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Embroidered Thangka Sold for Record $45 Million

Thangka Christie's

Embroidered thangka, Yongle period, Ming Dynasty (1402 – 1424), silk and metal thread, 2.13 x 3.35m

The imperial embroidered thangka previewed by HALI when it went on show during Asian Art in London last month has sold for an unprecedented US$45,157,824 (HK$348,440,000) at Christie’s Hong Kong. This is a world auction record for any Chinese work of art sold by an international auction house, and beats the Clark Sickle-Leaf carpet, top lot at Sotheby’s New York on 5 June 2013 realising US$33,765,000, to most expensive textile at auction.

The thangka has a history of achieving record-breaking results at auction, fetching HK$30,874,100 ($4,014,500) in 2002, an unparalleled sum at the time. It is an outstanding example of imperial workshop embroidery and ‘in superb condition with brilliant colours’, as noted in HALI 123, p.105 on the occasion of that sale.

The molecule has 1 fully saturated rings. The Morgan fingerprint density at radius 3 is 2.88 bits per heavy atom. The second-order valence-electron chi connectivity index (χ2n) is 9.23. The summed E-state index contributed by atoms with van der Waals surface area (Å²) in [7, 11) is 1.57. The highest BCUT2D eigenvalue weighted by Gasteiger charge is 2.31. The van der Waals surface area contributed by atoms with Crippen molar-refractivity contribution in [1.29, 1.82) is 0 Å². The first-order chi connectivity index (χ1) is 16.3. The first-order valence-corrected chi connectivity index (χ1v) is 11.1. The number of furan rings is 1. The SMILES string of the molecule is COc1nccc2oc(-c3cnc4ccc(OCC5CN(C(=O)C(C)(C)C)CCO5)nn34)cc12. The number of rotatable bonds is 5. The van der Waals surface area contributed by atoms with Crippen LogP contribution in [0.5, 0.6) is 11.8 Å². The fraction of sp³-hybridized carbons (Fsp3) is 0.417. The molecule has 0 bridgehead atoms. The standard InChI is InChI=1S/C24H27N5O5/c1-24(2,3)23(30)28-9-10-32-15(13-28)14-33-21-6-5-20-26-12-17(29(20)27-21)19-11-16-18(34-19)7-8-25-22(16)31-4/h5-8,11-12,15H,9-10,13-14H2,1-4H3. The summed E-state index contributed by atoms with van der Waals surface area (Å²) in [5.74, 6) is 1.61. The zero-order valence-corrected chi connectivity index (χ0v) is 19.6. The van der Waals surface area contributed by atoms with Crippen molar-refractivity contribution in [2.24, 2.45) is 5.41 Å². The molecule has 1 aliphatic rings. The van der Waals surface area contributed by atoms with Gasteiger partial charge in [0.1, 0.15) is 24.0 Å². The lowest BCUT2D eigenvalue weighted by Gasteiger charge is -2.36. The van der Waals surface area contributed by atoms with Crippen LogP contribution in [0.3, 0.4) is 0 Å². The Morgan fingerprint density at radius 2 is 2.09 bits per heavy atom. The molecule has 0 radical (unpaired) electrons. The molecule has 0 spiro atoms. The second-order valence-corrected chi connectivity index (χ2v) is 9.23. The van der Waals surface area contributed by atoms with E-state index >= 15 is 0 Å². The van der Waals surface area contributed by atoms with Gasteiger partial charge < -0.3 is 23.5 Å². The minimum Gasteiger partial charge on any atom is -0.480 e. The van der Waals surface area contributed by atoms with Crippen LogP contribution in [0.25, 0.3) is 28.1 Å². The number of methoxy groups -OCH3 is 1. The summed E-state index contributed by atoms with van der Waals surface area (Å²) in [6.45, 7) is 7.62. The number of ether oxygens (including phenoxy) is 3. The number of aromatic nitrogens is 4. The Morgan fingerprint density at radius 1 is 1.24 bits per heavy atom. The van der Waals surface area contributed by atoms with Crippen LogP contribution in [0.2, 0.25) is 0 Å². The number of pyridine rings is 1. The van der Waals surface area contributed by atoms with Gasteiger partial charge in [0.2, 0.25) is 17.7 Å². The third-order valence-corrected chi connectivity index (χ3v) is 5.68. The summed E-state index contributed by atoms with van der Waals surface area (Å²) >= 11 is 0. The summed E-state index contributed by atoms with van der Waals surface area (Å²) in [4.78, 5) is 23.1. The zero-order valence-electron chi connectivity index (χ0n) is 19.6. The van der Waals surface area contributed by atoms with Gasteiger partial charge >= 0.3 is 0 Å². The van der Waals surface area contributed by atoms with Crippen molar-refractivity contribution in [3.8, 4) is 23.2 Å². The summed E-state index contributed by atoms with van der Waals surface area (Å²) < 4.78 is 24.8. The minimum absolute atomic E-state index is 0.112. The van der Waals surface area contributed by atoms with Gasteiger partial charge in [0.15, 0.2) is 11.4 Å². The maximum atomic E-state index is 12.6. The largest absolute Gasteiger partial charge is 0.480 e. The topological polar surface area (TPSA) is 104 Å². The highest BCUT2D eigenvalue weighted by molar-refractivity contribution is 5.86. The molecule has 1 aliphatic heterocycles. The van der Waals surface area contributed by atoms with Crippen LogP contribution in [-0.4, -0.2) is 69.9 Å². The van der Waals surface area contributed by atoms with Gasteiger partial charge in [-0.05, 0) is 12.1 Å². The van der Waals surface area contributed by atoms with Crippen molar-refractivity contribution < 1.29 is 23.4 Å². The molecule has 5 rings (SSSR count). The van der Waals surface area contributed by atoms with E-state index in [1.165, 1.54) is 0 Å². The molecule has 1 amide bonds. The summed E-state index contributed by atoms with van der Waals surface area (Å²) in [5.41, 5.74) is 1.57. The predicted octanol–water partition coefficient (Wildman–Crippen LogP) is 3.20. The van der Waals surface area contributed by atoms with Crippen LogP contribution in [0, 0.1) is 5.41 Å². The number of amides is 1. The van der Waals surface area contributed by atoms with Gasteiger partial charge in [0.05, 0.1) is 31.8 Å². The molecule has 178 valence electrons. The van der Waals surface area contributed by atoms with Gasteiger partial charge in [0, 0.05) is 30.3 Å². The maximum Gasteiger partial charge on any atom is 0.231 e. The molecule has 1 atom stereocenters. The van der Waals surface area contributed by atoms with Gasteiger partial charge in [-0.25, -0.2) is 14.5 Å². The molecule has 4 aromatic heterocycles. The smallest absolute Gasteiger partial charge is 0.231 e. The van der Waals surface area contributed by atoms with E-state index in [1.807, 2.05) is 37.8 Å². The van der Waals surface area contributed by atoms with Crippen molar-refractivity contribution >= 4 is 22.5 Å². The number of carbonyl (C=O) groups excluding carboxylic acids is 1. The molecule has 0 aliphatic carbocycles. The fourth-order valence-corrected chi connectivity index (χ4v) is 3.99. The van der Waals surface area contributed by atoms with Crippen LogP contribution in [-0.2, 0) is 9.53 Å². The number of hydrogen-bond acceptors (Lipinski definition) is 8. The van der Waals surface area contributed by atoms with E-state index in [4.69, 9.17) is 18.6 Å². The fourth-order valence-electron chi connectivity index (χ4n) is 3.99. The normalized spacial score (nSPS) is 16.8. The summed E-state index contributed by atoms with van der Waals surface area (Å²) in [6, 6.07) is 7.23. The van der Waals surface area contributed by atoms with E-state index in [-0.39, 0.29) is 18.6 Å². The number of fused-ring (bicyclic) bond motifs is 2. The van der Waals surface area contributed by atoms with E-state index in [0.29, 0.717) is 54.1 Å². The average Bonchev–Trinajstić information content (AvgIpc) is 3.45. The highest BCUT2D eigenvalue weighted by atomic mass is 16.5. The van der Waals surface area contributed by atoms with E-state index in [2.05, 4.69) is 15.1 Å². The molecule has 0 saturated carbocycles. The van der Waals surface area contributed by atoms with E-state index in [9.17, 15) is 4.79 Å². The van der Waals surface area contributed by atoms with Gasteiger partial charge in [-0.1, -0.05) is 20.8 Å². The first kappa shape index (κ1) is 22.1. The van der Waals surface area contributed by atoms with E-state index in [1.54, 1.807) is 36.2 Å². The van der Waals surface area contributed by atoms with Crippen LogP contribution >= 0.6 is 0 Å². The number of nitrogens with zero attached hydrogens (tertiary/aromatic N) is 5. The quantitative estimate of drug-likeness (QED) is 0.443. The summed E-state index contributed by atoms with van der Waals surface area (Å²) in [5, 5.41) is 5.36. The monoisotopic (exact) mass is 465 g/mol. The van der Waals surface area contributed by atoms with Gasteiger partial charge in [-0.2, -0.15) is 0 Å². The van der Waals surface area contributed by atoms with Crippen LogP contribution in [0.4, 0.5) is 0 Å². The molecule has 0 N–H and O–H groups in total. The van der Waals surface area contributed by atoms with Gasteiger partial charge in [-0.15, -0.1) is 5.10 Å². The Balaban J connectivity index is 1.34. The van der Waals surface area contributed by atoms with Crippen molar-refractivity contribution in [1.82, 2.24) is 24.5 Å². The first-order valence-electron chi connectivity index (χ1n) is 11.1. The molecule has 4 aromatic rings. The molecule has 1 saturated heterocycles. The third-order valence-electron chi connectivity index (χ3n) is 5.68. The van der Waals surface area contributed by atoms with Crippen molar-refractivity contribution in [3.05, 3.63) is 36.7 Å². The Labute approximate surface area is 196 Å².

This time around, the bidding lasted for a lengthy twenty-two minutes, and eventually came down to Jinqing Cai, President of Christie’s China, and François Curiel, Chairman of Christie’s Asia Pacific, representing their respective clients. Christie’s has revealed the buyer to be Liu Yiqian, a well-known Chinese collector, purchasing the thangka for his new Long Museum, Shanghai. The collector made the headlines earlier this year after purchasing the famous Chengua-era ‘Chicken Cup’ at Sotheby’s. Speaking to Christie’s immediately after the auction, Liu said: ‘I am proud to bring back to China this significant and historic 15th century thangka which will be preserved in the Long museum for years to come.’


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